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Monday, May 17, 2010

What can we do to improve LMP and more stuff

There have been some worries on what could happen to LMP in case of a market meltdown.

Well, to be blunt, I would expect them to get decimated along the market of course. What we could do though, would be to whenever Zé Manel gave a sell signal, we could expose ourselves just to the alpha of LMP portfolio. What does this mean?

Simply it means that we would be "betting" on the outperformance of the portfolio versus the S&P500 even if the portfolio were to decline, if positive alpha was achieved, it would make money.

Alpha simple stating is the outperformance above the broad market that a manager/investor can create to a portfolio. So if someone would've gained 15% on his portfolio while the market gained 10%, it was said that the alpha would be +5%. Of course on any given year, this measure is useless. What is really valuable is a consistent positive alpha from managers or portfolios. This means one could go for a market neutral strategy such as being long the portfolio while short the broad market, and absorb the alpha return on itself and either make money or lose much less than the market.

Outperformance could either be a better performance on the positive side (+15% vs. +10%) as well as on the negative side( for example the manager losing -15% while the market losing -25%: this is a +10% alpha).

So what would be the most convenient, would be to be exposed both to the market returns + the alpha given by the manager whenever the market as broad is bullish and whenever it's bearish we would want to be only exposed to the alpha.

While I still haven't backtested this idea, by using Zé Manel, I'm confident it may give back positive results.

Also, I'm working on a strategy that I've been having on my mind for quite sometime... We would be using Ze' Manel as well in order to time diferent indexes and so far the results look promising, although the resolution of the backtest so far is yearly only, I will provide soon enough results with more resolution with weekly data points, in order to have better measures on drawdowns, etc.

The returns though, clearly look much stronger than a passive buy and hold on the market including the dividends paid.

There is a problem for a person to remain disciplined with this strategy. As you can see, the average return of the strategy is very very stable both on arithmetic average as well as on CAGR.

Also take a look at the 10 year rolling period returns. Both on buy and hold and the strategy. The strategy would've underperformed during most of the 90's. Would you have stuck with the strategy at that time? The main secret here is not to gain big... it's to maintain a stability and not to lose much when bad times come around. Also the buy and hold returns during the 90's, I would say they are difficult to be repeated as it was the biggest bull market in human history... Well, at least I don't expect such euphoria anytime soon. And stability pays off... check the last 10 year rolling period which stands for the annual returns for the 2000-2009 period.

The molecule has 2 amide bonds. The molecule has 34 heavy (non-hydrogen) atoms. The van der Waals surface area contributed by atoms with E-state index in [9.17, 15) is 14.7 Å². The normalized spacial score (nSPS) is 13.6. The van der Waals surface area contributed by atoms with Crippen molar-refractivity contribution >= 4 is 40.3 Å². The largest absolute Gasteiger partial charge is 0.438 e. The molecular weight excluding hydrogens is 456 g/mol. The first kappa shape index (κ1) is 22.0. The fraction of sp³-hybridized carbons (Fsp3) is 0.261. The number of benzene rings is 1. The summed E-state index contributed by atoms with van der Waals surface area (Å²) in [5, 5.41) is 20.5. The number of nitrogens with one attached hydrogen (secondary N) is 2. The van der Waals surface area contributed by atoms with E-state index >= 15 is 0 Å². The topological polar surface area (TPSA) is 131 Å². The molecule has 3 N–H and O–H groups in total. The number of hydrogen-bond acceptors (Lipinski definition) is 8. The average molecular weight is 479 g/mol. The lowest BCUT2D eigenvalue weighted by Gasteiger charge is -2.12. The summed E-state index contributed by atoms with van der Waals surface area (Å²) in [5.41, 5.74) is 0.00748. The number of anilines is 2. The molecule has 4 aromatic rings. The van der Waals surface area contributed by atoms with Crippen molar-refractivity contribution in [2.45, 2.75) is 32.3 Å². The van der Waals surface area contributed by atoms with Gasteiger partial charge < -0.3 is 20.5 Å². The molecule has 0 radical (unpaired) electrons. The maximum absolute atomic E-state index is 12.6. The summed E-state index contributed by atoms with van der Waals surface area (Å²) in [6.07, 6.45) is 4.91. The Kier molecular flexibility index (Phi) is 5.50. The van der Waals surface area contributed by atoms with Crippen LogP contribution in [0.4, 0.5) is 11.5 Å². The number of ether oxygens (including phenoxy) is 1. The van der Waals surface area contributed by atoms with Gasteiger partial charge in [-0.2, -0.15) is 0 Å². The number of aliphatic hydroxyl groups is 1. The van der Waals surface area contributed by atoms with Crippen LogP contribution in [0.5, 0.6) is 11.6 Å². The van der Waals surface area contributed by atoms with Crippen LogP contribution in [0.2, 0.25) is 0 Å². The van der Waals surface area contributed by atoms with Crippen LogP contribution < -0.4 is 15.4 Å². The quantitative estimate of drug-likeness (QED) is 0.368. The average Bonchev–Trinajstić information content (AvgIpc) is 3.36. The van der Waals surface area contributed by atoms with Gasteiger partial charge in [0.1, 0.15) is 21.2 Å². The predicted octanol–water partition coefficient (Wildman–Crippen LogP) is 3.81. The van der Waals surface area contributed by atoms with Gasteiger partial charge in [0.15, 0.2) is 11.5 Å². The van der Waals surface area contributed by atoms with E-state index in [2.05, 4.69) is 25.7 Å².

The 10 Yr Rolling returns, are much more realistic from an investor standpoint since investors don't invest all at same time, and a high CAGR could be due to early big gains on a time series. For example look at Warren Buffet. His long term return is 22% a year. Does this mean people investing on him would achieve that? Not likely, most of that 22% return is concentrated in his early days and a 10 Yr Rolling period is much more transparent when it comes to assessing the robustness of an investing strategy and what an investor could expect in a long term investment of 10 years for example beginning at anytime (although past performances are no guarantee of future performances of course).

VAMI is simply the Value Added Monthly Index, and tracks an hypothetical $1000 investment at the beginning of the period. In this case $1000 would have turned into $68,000+.

Of course since the risk adjusted returns are way bigger on the strategy, so one could leverage it up 1.5x or even 2x's. Although the drawdown would be bigger than the one from unleveraged, this would still be about less than half of the S&P. I mean most people in 2008 suffered through 60% drawdowns, isn't that nerve wrecking ?

Even if a strategy doesn't make as much CAGR as buy and hold (which this does more actually), wouldn't you rather have a 9-10 annual return with much lower downside, than have 11-12% returns with chances to watch your account being cut in half ?

I know I would...
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